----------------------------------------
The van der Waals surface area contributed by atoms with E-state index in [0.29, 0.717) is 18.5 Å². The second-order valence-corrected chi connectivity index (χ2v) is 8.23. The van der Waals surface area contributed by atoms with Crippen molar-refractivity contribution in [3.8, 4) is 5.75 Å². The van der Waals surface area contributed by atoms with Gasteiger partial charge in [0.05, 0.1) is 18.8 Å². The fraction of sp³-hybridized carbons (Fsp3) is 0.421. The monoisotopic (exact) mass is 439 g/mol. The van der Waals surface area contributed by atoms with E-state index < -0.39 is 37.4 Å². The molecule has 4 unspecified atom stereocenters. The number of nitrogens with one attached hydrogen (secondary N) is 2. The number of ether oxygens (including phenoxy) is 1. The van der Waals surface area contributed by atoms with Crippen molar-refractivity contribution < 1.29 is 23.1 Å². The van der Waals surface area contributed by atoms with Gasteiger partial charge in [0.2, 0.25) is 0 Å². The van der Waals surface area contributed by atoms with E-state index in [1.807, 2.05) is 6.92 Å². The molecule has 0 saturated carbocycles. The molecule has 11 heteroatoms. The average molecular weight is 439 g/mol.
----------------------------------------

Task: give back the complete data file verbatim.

The van der Waals surface area contributed by atoms with E-state index in [0.29, 0.717) is 18.5 Å². The second-order valence-corrected chi connectivity index (χ2v) is 8.23. The van der Waals surface area contributed by atoms with Crippen molar-refractivity contribution in [3.8, 4) is 5.75 Å². The van der Waals surface area contributed by atoms with Gasteiger partial charge in [0.05, 0.1) is 18.8 Å². The fraction of sp³-hybridized carbons (Fsp3) is 0.421. The monoisotopic (exact) mass is 439 g/mol. The van der Waals surface area contributed by atoms with E-state index < -0.39 is 37.4 Å². The molecule has 4 unspecified atom stereocenters. The number of nitrogens with one attached hydrogen (secondary N) is 2. The number of ether oxygens (including phenoxy) is 1. The van der Waals surface area contributed by atoms with Crippen molar-refractivity contribution < 1.29 is 23.1 Å². The van der Waals surface area contributed by atoms with Gasteiger partial charge in [0.2, 0.25) is 0 Å². The van der Waals surface area contributed by atoms with E-state index in [1.807, 2.05) is 6.92 Å². The molecule has 0 saturated carbocycles. The molecule has 11 heteroatoms. The average molecular weight is 439 g/mol.